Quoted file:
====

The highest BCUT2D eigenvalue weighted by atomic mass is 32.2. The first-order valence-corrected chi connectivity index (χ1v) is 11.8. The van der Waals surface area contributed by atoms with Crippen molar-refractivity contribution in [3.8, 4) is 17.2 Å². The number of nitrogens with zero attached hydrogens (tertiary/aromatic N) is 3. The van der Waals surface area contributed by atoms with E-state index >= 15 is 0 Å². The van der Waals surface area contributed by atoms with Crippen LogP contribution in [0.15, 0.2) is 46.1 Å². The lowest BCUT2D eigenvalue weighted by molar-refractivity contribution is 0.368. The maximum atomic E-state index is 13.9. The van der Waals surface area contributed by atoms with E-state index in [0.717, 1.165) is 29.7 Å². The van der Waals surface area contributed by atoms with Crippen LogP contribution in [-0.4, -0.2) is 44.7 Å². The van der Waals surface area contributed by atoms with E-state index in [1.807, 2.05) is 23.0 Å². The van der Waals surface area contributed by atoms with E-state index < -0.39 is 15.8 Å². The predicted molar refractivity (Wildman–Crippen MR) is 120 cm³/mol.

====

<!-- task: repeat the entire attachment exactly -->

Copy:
The highest BCUT2D eigenvalue weighted by atomic mass is 32.2. The first-order valence-corrected chi connectivity index (χ1v) is 11.8. The van der Waals surface area contributed by atoms with Crippen molar-refractivity contribution in [3.8, 4) is 17.2 Å². The number of nitrogens with zero attached hydrogens (tertiary/aromatic N) is 3. The van der Waals surface area contributed by atoms with E-state index >= 15 is 0 Å². The van der Waals surface area contributed by atoms with Crippen LogP contribution in [0.15, 0.2) is 46.1 Å². The lowest BCUT2D eigenvalue weighted by molar-refractivity contribution is 0.368. The maximum atomic E-state index is 13.9. The van der Waals surface area contributed by atoms with E-state index in [0.717, 1.165) is 29.7 Å². The van der Waals surface area contributed by atoms with Crippen LogP contribution in [-0.4, -0.2) is 44.7 Å². The van der Waals surface area contributed by atoms with E-state index in [1.807, 2.05) is 23.0 Å². The van der Waals surface area contributed by atoms with E-state index < -0.39 is 15.8 Å². The predicted molar refractivity (Wildman–Crippen MR) is 120 cm³/mol.